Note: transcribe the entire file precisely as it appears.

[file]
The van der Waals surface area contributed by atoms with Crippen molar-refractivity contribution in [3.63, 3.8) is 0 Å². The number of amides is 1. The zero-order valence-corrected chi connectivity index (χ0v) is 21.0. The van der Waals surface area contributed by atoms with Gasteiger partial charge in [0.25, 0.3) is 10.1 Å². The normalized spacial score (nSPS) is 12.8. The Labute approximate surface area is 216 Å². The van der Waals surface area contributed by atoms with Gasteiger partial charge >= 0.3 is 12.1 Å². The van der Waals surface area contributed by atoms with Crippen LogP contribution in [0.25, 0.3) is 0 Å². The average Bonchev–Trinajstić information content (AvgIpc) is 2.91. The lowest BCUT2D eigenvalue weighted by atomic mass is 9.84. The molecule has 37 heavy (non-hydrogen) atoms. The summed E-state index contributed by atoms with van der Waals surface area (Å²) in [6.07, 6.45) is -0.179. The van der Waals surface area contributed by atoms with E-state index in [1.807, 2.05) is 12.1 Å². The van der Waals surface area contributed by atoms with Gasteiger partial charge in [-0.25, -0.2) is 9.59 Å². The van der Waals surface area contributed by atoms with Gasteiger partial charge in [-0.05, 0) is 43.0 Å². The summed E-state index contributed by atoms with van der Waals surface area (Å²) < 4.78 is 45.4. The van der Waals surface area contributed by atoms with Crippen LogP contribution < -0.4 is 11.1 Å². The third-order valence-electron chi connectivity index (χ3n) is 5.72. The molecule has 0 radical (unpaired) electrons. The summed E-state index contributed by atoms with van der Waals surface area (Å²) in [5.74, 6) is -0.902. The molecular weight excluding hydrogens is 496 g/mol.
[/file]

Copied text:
The van der Waals surface area contributed by atoms with Crippen molar-refractivity contribution in [3.63, 3.8) is 0 Å². The number of amides is 1. The zero-order valence-corrected chi connectivity index (χ0v) is 21.0. The van der Waals surface area contributed by atoms with Gasteiger partial charge in [0.25, 0.3) is 10.1 Å². The normalized spacial score (nSPS) is 12.8. The Labute approximate surface area is 216 Å². The van der Waals surface area contributed by atoms with Gasteiger partial charge >= 0.3 is 12.1 Å². The van der Waals surface area contributed by atoms with Crippen LogP contribution in [0.25, 0.3) is 0 Å². The average Bonchev–Trinajstić information content (AvgIpc) is 2.91. The lowest BCUT2D eigenvalue weighted by atomic mass is 9.84. The molecule has 37 heavy (non-hydrogen) atoms. The summed E-state index contributed by atoms with van der Waals surface area (Å²) in [6.07, 6.45) is -0.179. The van der Waals surface area contributed by atoms with E-state index in [1.807, 2.05) is 12.1 Å². The van der Waals surface area contributed by atoms with Gasteiger partial charge in [-0.25, -0.2) is 9.59 Å². The van der Waals surface area contributed by atoms with Gasteiger partial charge in [-0.05, 0) is 43.0 Å². The summed E-state index contributed by atoms with van der Waals surface area (Å²) < 4.78 is 45.4. The van der Waals surface area contributed by atoms with Crippen LogP contribution < -0.4 is 11.1 Å². The third-order valence-electron chi connectivity index (χ3n) is 5.72. The molecule has 0 radical (unpaired) electrons. The summed E-state index contributed by atoms with van der Waals surface area (Å²) in [5.74, 6) is -0.902. The molecular weight excluding hydrogens is 496 g/mol.